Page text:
In an opinion Tuesday, Judge Forrest dismissed various class action suits accusing stock exchanges of improperly allowing high-frequency traders to pay to obtain and trade on market data faster than other investors.  The plaintiffs subscribed to market data via subscriber contracts that, in turn, incorporated the terms of standardized market data dissemination “plans.”  Those plans, which the SEC approved, stated the data would be provided on “fair and reasonable terms” that are “not discriminatory” (or used similar language). Judge Forrest ruled that the claims were preempted by the detailed federal statutory and regulatory regime governing stock exchanges:
Continue Reading Judge Forrest: “Flash Boys” Suit Against Exchanges is Preempted by Federal Law

In an opinion Friday, Judge Scheindlin largely denied Barclays’ motion to dismiss a securities fraud class action alleging that Barclays misled investors about its anonymous trading platform, or “dark pool,” referred to as “LX.”  At the outset, Judge Scheindlin found it appropriate for the plaintiffs to have borrowed substantially from the New York Attorney General’s

In an opinion today, Judge Swain ruled Section 13 of the Securities Act, which states that no action may be brought “more than three years after the security was bona fide offered to the public” was not extended by the so-called “FDIC Extender Provision” of the Financial Institutions Reform, Recovery, and Enforcement Act (or

In an opinion today in a securities fraud case, Judge Engelmayer denied a class certification motion that was based on a somewhat novel theory:  the plaintiffs allege that insiders of a company called SmartHeat publicly touted a “lockup” restricting their ability to sell shares, but then secretly “unlocked” those shares, thereby causing extra shares to flood the market and depress prices. He ruled that there was insufficient evidence of the plaintiffs’ theorized cause and effect:
Continue Reading Judge Engelmayer Rejects Class Certification Premised on Extra Shares Being “Secretly” Available and Depressing Price

In an opinion last week, Judge Scheindlin denied the plaintiffs in a securities class action leave to amend their complaint to assert securities fraud claims against the company’s auditors, PriceWaterhouseCoopers and Ernst & Young. The proposed amendment would have alleged that PwC and E&Y took at face value the erroneous opinion of a third party tax preparer (referred to as “Frankel”), which the plaintiffs argued is as reckless and fraudulent as simply taking management representations as true:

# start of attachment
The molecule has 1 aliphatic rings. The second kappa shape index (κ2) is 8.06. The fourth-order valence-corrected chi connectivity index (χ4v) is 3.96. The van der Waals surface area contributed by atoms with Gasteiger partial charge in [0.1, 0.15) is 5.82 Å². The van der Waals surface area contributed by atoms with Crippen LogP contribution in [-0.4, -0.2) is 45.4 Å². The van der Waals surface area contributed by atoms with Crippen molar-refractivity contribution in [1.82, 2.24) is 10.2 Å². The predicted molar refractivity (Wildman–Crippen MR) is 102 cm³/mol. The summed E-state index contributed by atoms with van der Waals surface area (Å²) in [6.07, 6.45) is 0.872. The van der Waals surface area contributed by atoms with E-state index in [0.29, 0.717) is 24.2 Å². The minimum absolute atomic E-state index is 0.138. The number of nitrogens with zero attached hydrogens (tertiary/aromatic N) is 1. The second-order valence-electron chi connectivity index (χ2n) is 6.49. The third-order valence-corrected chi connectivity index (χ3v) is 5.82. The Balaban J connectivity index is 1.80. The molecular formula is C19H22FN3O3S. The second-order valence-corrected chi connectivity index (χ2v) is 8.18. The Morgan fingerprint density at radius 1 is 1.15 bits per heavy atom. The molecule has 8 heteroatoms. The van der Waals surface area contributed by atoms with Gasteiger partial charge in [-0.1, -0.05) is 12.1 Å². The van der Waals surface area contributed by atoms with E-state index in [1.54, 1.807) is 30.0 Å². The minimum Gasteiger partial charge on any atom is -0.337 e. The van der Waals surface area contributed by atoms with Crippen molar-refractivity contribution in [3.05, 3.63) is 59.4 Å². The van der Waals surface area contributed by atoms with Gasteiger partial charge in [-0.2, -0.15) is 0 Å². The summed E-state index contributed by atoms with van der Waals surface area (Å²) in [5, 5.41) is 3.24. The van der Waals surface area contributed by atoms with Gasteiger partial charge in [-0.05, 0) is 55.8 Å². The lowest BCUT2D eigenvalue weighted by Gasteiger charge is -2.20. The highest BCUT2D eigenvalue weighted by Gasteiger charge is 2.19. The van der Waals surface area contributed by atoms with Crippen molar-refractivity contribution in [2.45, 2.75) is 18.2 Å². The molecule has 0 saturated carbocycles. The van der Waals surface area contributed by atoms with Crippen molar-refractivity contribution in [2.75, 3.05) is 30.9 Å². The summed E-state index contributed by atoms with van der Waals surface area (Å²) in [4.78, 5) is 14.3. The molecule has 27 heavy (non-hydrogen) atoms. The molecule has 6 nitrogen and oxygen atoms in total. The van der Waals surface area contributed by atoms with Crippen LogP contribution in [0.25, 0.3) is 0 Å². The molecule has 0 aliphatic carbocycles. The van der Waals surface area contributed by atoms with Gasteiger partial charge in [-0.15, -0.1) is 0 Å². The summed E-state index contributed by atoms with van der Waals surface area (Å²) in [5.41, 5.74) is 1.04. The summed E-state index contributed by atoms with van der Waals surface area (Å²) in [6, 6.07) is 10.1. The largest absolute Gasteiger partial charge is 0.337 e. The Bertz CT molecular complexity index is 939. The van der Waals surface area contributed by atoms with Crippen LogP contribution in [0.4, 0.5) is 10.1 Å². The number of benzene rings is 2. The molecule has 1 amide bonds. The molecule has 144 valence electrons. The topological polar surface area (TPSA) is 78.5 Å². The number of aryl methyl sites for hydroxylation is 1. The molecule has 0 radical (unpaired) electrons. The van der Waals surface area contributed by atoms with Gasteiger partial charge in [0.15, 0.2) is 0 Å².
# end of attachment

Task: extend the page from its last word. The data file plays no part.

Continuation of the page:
Continue Reading Judge Scheindlin: Auditors’ Failure to Investigate Tax Preparer’s Opinions is Not Fraud

In an opinion today, Judge Gardephe dismissed a securities class action accusing Avon of defrauding its investors about its compliance with the FCPA.  Avon’s management received a whistleblower letter about bribes to Chinese officials, and Judge Gardephe found that it was not fraudulent for Avon to investigate the allegations before disclosing them:
Continue Reading Judge Gardephe Dismisses Class Action Accusing Avon of Hiding FCPA Exposure

In an opinion dated yesterday, Judge Castel dismissed a suit challenging the proposed merger between a Chilean bank (Itau) and a Brazlian bank (CorpBanca) because the plaintiff, Cartica, was not a “purchaser” or “seller” in relation to the alleged fraud.  It was merely a stockholder. In doing so, he took one side of an issue that has divided the lower courts:
Continue Reading Judge Castel Rules 10(b) Claims Are Limited to Buyers and Sellers, Even in Injunction Cases

In an opinion yesterday, Judge Swain dismissed a securities class action accusing GM of “channel stuffing” — forcing excess inventory onto dealers to create the appearance of improving revenue — because the inventory at dealerships was fully disclosed:

The fundamental flaw of Lead Plaintiff’s thesis is that is own Amended Complaint reflects public knowledge of

In an opinion today, Judge Forrest granted summary judgment to two affiliated accounting firms in a securities fraud suit arising from what Judge Forrest described as an accounting firm’s “worst nightmare”:

An accounting firm’s worst nightmare might be to wake up one morning and discover that the company that one of its teams had audited for the past several years had in fact disappeared, and that what the team had been auditing had been merely a mirage. A twist that could serve only to heighten this distress might be the discovery that the company had been stolen a few years prior — its operations and related revenues transferred away — but that the engagement team had not discovered this fact. The team had issued a “clean opinion.” The accounting error in such a case would be fundamental: all aspects of the financial position of the company would have been entirely misstated, because the operations on which it was based were long gone. This scenario is not the storyline for an auditor’s version of a horror film; it is what happened here.

Continue Reading Judge Forrest Grants Summary Judgment to Auditors in Case of Missing Subsidiary

In a one-page Order Wednesday, Judge Swain stayed a securities class action accusing AIG of concealing its exposure to subprime securities pending a ruling from the Supreme Court in Halliburton Co. v. Erica P. John Fund, Inc., a case challenging the presumption of classwide reliance on the price of securities that are traded in efficient markets. The Halliburton case is scheduled for argument in March and a ruling is expected by July. The lead plaintiff argued that other courts have rejected stays pending the Halliburton ruling, but the defendants responded that, unlike in those other cases, fact discovery was already complete. The defendants also argued that Halliburton is a potential “game changer” for securities litigation:

Continue Reading Judge Swain Stays Securities Class Action Pending Supreme Court Challenge to Fraud-on-The-Market Presumption